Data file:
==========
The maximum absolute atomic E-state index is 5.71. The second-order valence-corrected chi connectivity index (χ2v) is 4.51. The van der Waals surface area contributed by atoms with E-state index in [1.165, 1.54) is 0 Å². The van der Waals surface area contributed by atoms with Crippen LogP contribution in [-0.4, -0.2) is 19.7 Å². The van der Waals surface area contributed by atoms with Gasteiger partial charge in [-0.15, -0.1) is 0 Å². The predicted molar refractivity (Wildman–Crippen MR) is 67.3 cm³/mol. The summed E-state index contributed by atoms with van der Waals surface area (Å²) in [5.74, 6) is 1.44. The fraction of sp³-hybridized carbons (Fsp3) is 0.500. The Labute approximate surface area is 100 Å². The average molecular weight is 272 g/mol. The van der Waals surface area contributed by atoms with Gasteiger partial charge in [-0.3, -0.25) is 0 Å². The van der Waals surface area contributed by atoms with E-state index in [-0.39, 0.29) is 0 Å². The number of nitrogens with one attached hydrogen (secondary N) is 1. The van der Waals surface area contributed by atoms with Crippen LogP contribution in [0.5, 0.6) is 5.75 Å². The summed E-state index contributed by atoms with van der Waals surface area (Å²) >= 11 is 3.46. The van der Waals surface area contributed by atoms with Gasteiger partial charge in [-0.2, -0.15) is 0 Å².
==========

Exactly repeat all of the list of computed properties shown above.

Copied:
The maximum absolute atomic E-state index is 5.71. The second-order valence-corrected chi connectivity index (χ2v) is 4.51. The van der Waals surface area contributed by atoms with E-state index in [1.165, 1.54) is 0 Å². The van der Waals surface area contributed by atoms with Crippen LogP contribution in [-0.4, -0.2) is 19.7 Å². The van der Waals surface area contributed by atoms with Gasteiger partial charge in [-0.15, -0.1) is 0 Å². The predicted molar refractivity (Wildman–Crippen MR) is 67.3 cm³/mol. The summed E-state index contributed by atoms with van der Waals surface area (Å²) in [5.74, 6) is 1.44. The fraction of sp³-hybridized carbons (Fsp3) is 0.500. The Labute approximate surface area is 100 Å². The average molecular weight is 272 g/mol. The van der Waals surface area contributed by atoms with Gasteiger partial charge in [-0.3, -0.25) is 0 Å². The van der Waals surface area contributed by atoms with E-state index in [-0.39, 0.29) is 0 Å². The number of nitrogens with one attached hydrogen (secondary N) is 1. The van der Waals surface area contributed by atoms with Crippen LogP contribution in [0.5, 0.6) is 5.75 Å². The summed E-state index contributed by atoms with van der Waals surface area (Å²) >= 11 is 3.46. The van der Waals surface area contributed by atoms with Gasteiger partial charge in [-0.2, -0.15) is 0 Å².